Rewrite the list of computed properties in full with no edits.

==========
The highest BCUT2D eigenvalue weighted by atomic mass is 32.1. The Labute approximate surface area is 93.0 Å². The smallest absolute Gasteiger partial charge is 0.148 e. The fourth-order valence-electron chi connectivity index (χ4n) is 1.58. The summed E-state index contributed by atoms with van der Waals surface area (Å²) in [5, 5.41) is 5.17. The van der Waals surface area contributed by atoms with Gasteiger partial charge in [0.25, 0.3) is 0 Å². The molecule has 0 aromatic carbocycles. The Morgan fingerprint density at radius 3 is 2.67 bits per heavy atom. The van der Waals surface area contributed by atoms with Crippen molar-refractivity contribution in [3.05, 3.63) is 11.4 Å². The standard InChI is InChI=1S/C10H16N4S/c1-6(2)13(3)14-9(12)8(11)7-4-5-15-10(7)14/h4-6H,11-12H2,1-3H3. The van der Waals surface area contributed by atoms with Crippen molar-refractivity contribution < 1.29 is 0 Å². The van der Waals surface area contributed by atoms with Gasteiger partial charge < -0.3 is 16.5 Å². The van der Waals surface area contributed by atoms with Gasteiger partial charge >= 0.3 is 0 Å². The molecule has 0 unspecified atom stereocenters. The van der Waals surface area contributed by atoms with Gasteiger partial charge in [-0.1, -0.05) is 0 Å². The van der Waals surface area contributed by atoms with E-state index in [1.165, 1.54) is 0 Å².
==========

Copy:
The highest BCUT2D eigenvalue weighted by atomic mass is 32.1. The Labute approximate surface area is 93.0 Å². The smallest absolute Gasteiger partial charge is 0.148 e. The fourth-order valence-electron chi connectivity index (χ4n) is 1.58. The summed E-state index contributed by atoms with van der Waals surface area (Å²) in [5, 5.41) is 5.17. The van der Waals surface area contributed by atoms with Gasteiger partial charge in [0.25, 0.3) is 0 Å². The molecule has 0 aromatic carbocycles. The Morgan fingerprint density at radius 3 is 2.67 bits per heavy atom. The van der Waals surface area contributed by atoms with Crippen molar-refractivity contribution in [3.05, 3.63) is 11.4 Å². The standard InChI is InChI=1S/C10H16N4S/c1-6(2)13(3)14-9(12)8(11)7-4-5-15-10(7)14/h4-6H,11-12H2,1-3H3. The van der Waals surface area contributed by atoms with Crippen molar-refractivity contribution < 1.29 is 0 Å². The van der Waals surface area contributed by atoms with Gasteiger partial charge < -0.3 is 16.5 Å². The van der Waals surface area contributed by atoms with Gasteiger partial charge >= 0.3 is 0 Å². The molecule has 0 unspecified atom stereocenters. The van der Waals surface area contributed by atoms with Gasteiger partial charge in [-0.1, -0.05) is 0 Å². The van der Waals surface area contributed by atoms with E-state index in [1.165, 1.54) is 0 Å².